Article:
Monday, October 24, 2011

Genre Conventions and Expectations

Predictable is a four letter word.

We like the unexpected (in most surgery or during commercial airline flights, not so much).  One of my favorite roller coasters is The Hulk ride at Islands of Adventure.  It looks like a regular roller coaster.  It begins with the climb, has the descent, the loops.  You look at it from the line and think it's just a regular green roller coaster.  But it's got a surprise.  Something unexpected.  It's still a roller coaster.  It still scares the crap out of you.  It still has all the regular things coasters have, but the touch of the unexpected makes it feel new and exciting, like nothing else that's come before.

Books are the same way.  They have to balance a reader's expectations of the genre conventions with doing the unexpected.  Follow the conventions too closely and you become predictable.  Stray from them, and you upset people who bought your fantasy novel hoping to see the hero triumph at the end.

NICK & NORAH'S INFINITE PLAYLIST is a wonderful contemporary YA romance that gives people exactly what they want in an unconventional way.  You know that the two main characters are going to end up together at the end.  You know that they'll meet, fall in like, fall out of like, fall into lust, have a fight, make up, and wind up together at the end.  You know that before turning the first page.  You expect that.  And frankly, you'd probably be upset if that didn't happen.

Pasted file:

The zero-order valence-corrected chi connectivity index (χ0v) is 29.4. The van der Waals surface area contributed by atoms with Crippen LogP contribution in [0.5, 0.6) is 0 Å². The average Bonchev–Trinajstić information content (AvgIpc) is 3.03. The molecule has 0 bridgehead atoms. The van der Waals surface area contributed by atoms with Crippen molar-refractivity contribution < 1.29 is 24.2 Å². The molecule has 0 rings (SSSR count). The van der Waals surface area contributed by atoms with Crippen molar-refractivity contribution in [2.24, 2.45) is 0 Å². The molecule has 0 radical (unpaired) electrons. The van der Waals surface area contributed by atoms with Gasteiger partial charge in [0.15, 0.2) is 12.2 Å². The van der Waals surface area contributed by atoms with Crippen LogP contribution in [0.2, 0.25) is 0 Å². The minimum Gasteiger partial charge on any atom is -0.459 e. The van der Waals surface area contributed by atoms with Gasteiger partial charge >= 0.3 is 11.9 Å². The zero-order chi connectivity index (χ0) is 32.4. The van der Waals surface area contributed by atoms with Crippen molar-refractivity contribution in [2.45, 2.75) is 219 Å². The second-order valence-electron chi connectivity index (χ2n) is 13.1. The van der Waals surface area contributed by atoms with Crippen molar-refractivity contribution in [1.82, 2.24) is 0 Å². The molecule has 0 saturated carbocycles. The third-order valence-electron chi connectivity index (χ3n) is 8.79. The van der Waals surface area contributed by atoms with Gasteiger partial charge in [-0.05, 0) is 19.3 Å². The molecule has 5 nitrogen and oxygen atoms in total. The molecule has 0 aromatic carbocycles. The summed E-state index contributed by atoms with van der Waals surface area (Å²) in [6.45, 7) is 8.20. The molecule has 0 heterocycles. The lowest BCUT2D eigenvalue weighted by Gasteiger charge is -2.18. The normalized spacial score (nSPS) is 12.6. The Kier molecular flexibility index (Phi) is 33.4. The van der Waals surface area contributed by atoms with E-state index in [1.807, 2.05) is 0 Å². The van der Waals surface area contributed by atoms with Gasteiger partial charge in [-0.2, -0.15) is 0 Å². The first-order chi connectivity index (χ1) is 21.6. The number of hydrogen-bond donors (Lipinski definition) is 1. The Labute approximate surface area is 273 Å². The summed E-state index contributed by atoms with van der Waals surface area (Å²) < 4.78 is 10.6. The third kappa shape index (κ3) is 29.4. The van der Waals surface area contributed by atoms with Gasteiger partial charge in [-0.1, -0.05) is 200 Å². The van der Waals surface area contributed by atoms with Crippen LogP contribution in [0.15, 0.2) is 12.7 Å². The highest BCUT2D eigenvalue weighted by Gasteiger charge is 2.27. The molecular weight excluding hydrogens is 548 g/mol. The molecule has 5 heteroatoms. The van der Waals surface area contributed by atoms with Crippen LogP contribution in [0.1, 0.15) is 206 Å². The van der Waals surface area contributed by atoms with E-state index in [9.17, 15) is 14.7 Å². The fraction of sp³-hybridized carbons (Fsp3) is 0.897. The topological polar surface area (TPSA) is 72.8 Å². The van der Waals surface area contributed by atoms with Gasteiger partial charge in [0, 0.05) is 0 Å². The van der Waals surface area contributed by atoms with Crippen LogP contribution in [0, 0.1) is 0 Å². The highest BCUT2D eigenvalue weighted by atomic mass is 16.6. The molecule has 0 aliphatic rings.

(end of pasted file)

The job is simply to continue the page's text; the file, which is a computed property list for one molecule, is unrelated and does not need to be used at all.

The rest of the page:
What makes that book so much fun is the unexpected ways in which it happens.  Much like the Hulk ride, NICK & NORAH is predictable in an unexpected way.

The truth is that if you're writing a romance, we know the main couple will end up together.  If you're writing a mystery, we know your detective will solve the case.  If you're writing a dystopian, we know your heroine will outwit the government.  Anything else would probably be unsatisfying.  But that doesn't mean that the ride should be predictable.


  1. What a great point, Shaun. Except you know, Ollie dies at the end.

  2. Haha! Thanks, Matthew. That's actually why it was really important for me to put that intro into the book. I had pictures in my head of people reading to the end and getting upset when he actually died, and then burning down my house.

  3. I love paranormal romance, but yeah, it does mean the ending is going to be somewhat predictable. But that's just a challenge to me, a challenge to make the rest as inventive and as unique as possible.


Keep it clean, keep it classy, and jokes are always appreciated.